- RH Reality Check) In a new push for the medically unnecessary and imbecilic concept of “personhood,” Arizona anti-choicers are pushing a bill to track every embryo ever. (
- Asinine Arkansas just passed a bill outlawing abortions at 12 weeks — the most extreme abortion ban in the country. (CRR)
- In case you weren’t aware, abortion providers risk their lives and property in the name of choice. (Truth-out)
- Gov. Andrew M. Cuomo is putting the finishing touches on legislation that would guarantee women in New York the right to late-term abortions when their health is in danger or the fetus is not viable. (NYT)
- Guess what, anti-choicers? Better Prenatal Testing Does Not Mean More Abortion. So get a friggen clue already. (The Atlantic)
- In a thought-provoking piece, clinic workers answer tough questions on abortion. (Tres Sugar)
- Surprisingly, German Bishops OK Contraception in Rape Cases (ABC News)
- Two ultrasound bills are making their way through the Indiana legislature. And they both suck. (HuffPo)
Dr. DeShawn Taylor is the medical director of Planned Parenthood Arizona. Dr. Taylor has been part of the Planned Parenthood family for seven years. I caught up with Dr. Taylor to ask her about her role at Planned Parenthood Arizona and her inspiration for becoming a reproductive-health provider.
When did you know you wanted to be a doctor?
In elementary school I knew I wanted to be a doctor or a teacher. By the time I got to junior high, I decided to go into medicine.
The first generation of post-Roe abortion providers “had a sense of urgency, because they knew that women needed safe abortions. They have seen women die as a result of botched abortions.”
What was your motivation for going into reproductive health?
Actually, I wanted to be a neurosurgeon for the longest time. During my sophomore year of college I read a book called “Gifted Hands” that was about an inspiring neurosurgeon. But my character doesn’t fit the role of a neurosurgeon. I don’t have a God complex, and neurosurgeons thrive on saving lives.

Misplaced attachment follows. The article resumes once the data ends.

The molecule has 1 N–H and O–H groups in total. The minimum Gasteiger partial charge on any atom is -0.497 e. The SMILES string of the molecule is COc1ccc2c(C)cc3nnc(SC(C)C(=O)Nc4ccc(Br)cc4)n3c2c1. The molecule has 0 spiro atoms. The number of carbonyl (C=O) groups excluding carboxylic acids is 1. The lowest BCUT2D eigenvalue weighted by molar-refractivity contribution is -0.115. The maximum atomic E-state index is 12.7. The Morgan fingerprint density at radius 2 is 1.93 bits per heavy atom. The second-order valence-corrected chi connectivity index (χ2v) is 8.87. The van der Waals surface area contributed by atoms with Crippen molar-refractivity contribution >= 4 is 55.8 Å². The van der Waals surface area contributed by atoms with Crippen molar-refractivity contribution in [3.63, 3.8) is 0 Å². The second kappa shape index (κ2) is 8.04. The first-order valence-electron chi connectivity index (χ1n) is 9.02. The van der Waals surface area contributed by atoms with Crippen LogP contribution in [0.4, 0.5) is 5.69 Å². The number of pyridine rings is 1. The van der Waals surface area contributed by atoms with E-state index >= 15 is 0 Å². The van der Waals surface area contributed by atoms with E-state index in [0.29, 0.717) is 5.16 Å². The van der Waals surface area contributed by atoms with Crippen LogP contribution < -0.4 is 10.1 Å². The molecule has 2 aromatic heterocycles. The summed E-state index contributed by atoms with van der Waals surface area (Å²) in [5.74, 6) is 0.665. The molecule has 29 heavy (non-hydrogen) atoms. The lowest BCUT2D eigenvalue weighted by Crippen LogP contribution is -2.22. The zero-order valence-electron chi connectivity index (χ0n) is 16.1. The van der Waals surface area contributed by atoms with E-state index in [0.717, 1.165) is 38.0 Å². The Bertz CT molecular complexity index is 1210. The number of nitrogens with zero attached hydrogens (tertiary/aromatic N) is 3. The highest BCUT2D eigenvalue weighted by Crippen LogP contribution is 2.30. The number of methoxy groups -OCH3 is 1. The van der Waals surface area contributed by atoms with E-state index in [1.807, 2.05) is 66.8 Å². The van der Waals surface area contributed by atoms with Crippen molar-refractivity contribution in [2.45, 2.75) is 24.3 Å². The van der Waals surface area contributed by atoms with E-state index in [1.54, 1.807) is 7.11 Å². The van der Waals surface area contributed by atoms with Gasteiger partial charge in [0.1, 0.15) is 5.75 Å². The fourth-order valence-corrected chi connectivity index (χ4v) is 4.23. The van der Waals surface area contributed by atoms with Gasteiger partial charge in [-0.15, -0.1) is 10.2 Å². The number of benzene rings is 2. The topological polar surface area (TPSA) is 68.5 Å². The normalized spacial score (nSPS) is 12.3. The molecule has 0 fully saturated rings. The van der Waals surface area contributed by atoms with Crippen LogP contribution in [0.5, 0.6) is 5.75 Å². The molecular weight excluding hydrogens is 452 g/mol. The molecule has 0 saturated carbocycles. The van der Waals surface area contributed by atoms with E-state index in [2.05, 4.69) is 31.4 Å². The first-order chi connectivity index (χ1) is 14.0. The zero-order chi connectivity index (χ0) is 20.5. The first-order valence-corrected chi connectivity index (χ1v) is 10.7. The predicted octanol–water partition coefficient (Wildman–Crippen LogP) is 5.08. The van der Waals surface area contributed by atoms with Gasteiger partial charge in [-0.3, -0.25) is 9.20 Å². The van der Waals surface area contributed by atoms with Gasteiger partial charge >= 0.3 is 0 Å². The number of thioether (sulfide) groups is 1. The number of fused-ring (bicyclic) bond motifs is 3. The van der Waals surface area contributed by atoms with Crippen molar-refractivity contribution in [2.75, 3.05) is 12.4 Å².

When I started to think about what else I would like to do, I knew I wanted to take care of women. I thought about practicing family medicine or becoming an ob/gyn. I decided that I had the ability to be a surgeon, so becoming an ob/gyn was a good fit for me. I also have a strong commitment to social justice, and I feel like it’s my duty to serve women. If a woman is pregnant and wants to keep the pregnancy, I will provide prenatal care and help her with her delivery. If a woman is pregnant and doesn’t want to be, I will give her an abortion. The woman is my patient, and that’s who I am here to serve. Continue reading
- If you hadn’t noticed, the fight for control over women’s bodies is more contentious than ever. (NYT)
- In taking a dig at Romney’s health care mandate in Massachusetts, our soon-to-be fellow Arizona resident Sarah Palin claims she doesn’t care for “any level of government telling us what to do” with regard to health mandates. That’s actually really funny coming from someone who wants the government to legislate what happens inside my uterus. (MSNBC)
- Craptacular “Personhood” bills have far reaching consequences that, if passed, mean the terrorists have won. The terrorists who want to force you to give birth, that is. (Jezebel)
- What’s good for the goose: The Administrator of the Centers for Medicare & Medicaid Services tells Indiana that if they go through with their sinister plan to defund Planned Parenthood, THEY will lose all federal funding for their Medicaid program. Sorry, Indiana — #YouGotServed (Politico)
- The Foxx Amendment: Without Providers There Is No Choice (RH Reality Check)
- Radical new birth control for men that’s 100% effective? COME ON WITH IT ALREADY! (Wired)
- Controversial AIDS cure continues to spur hope (MSNBC)
- The Feds continue to put the smackdown on those who dare to violate the FACE Act — ’cause after all, they are ♪”Breakin’ the law, breakin’ the law”♪ (Denver Post)